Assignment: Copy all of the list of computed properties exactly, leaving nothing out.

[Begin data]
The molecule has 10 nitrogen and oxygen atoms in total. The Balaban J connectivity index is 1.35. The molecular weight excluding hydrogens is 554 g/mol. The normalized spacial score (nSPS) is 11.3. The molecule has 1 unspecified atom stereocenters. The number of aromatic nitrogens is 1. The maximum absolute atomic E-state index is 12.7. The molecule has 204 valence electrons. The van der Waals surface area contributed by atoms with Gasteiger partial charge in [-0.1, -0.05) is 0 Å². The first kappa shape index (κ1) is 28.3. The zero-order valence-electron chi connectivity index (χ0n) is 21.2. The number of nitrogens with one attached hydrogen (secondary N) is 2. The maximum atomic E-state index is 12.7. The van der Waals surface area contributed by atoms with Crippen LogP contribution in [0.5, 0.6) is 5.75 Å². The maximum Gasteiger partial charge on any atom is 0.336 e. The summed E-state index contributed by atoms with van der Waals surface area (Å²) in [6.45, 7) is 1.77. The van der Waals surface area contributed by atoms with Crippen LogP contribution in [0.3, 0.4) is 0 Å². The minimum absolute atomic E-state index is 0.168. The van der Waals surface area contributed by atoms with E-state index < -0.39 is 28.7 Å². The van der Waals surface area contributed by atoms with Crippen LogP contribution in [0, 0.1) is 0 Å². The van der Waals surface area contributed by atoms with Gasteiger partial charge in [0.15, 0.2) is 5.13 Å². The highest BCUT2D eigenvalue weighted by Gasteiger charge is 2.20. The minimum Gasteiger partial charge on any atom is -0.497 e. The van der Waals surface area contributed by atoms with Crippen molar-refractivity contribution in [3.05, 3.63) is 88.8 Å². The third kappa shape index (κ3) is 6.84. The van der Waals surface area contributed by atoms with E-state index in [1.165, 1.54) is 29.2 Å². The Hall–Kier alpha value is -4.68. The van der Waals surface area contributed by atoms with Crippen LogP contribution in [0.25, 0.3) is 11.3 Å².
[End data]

The molecule has 10 nitrogen and oxygen atoms in total. The Balaban J connectivity index is 1.35. The molecular weight excluding hydrogens is 554 g/mol. The normalized spacial score (nSPS) is 11.3. The molecule has 1 unspecified atom stereocenters. The number of aromatic nitrogens is 1. The maximum absolute atomic E-state index is 12.7. The molecule has 204 valence electrons. The van der Waals surface area contributed by atoms with Gasteiger partial charge in [-0.1, -0.05) is 0 Å². The first kappa shape index (κ1) is 28.3. The zero-order valence-electron chi connectivity index (χ0n) is 21.2. The number of nitrogens with one attached hydrogen (secondary N) is 2. The maximum atomic E-state index is 12.7. The van der Waals surface area contributed by atoms with Crippen LogP contribution in [0.5, 0.6) is 5.75 Å². The maximum Gasteiger partial charge on any atom is 0.336 e. The summed E-state index contributed by atoms with van der Waals surface area (Å²) in [6.45, 7) is 1.77. The van der Waals surface area contributed by atoms with Crippen LogP contribution in [0.3, 0.4) is 0 Å². The minimum absolute atomic E-state index is 0.168. The van der Waals surface area contributed by atoms with E-state index < -0.39 is 28.7 Å². The van der Waals surface area contributed by atoms with Crippen LogP contribution in [0, 0.1) is 0 Å². The van der Waals surface area contributed by atoms with Gasteiger partial charge in [0.15, 0.2) is 5.13 Å². The highest BCUT2D eigenvalue weighted by Gasteiger charge is 2.20. The minimum Gasteiger partial charge on any atom is -0.497 e. The van der Waals surface area contributed by atoms with Crippen molar-refractivity contribution in [3.05, 3.63) is 88.8 Å². The third kappa shape index (κ3) is 6.84. The van der Waals surface area contributed by atoms with E-state index in [1.165, 1.54) is 29.2 Å². The Hall–Kier alpha value is -4.68. The van der Waals surface area contributed by atoms with Crippen LogP contribution in [0.25, 0.3) is 11.3 Å².